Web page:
That’s why we offer a range of different types of fostering, including short-term fostering, long-term fostering, emergency fostering, parent and child fostering and respite fostering.
You can find out more about the different types of fostering here.
What’s the Difference Between Fostering and Adoption?
Fostering is often confused with adoption, due to the areas of overlap between the two. However, there are also a number of differences between fostering and adoption that set them apart.
The key differences between the two is a legal one. Put simply, an adoption order ends the child’s legal relationship with their birth family. Meanwhile, children in foster care living in a foster home remain the legal responsibility of their Local Authority and their birth parents.
Read more about the differences between fostering and adoption here.
Is Fostering Right for Me?
Hear about fostering experiences from existing foster carers and why they foster. They answer some of our most frequently asked questions – including the most important skills for foster carers to have.
Who Can Become a Foster Parent?
At Compass, we’re always looking for passionate individuals to join our fostering community. If you’re considering becoming a foster carer, there are a few things we ask you have in order to begin your application.
We ask that you:
- Are over the age of 21 years old
- Have a spare room
- Have legal right to remain and work in the UK.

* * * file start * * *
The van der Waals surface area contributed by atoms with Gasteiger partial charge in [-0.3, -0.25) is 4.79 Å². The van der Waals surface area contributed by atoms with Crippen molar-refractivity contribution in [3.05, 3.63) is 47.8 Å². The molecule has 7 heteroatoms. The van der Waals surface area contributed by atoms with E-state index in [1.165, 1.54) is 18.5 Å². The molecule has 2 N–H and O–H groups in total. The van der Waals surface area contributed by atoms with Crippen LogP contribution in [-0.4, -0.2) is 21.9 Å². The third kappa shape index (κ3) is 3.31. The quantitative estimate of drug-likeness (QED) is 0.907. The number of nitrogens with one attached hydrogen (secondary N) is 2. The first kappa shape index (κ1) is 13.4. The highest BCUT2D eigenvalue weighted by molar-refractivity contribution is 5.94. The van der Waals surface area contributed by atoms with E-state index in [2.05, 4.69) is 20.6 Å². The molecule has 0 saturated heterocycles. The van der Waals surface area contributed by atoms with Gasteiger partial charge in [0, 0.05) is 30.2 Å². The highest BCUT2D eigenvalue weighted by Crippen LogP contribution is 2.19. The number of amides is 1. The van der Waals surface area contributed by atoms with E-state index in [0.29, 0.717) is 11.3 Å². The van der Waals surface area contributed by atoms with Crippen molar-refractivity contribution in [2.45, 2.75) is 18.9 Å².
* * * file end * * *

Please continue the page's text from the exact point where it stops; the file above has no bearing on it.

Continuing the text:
If you meet these key criteria, you’ll likely be eligible to begin your journey of becoming a foster carer!
Start Your Journey with Compass
At Compass, we’re proud to invest in our foster carers and children and young people. All our foster carers benefit from 24/7 support, high-quality training, and a generous weekly allowance that recognises and values their unique skillset.
We know how hard it can be to choose a fostering agency; with so much choice, it’s difficult to know where to start. That’s why we’re committed to making the fostering application process as quick and easy as possible for new foster parents. From the moment you make contact with us, we’ll support you every step of the way.
Frequently Asked Questions
If you’ve got questions – we’ve got the answers! You can also check out the rest of our fostering FAQ’s here.
How much does fostering pay?
Fostering allowance pay varies depending on a range of factors, including the type of fostering you can offer. Our average rate is £370 per week, for each child living in your home.
How long is the application process?
This depends on your availability throughout the process. Generally, we aim to get people through our standard application process in about 4 months. Our new fast-track assessments streamlines this process, aiming for 16 weeks.
Can foster children share a bedroom?
Generally speaking, no – foster children cannot share a bedroom. However, there is one potential exception; same sex siblings.
What is the age limit for fostering?
Many people believe that there is an age limit for foster parents. This isn’t the case! There is no upper age limit to fostering. As long as you’re fit, healthy and passionate about making a difference – you’d likely make a great foster carer!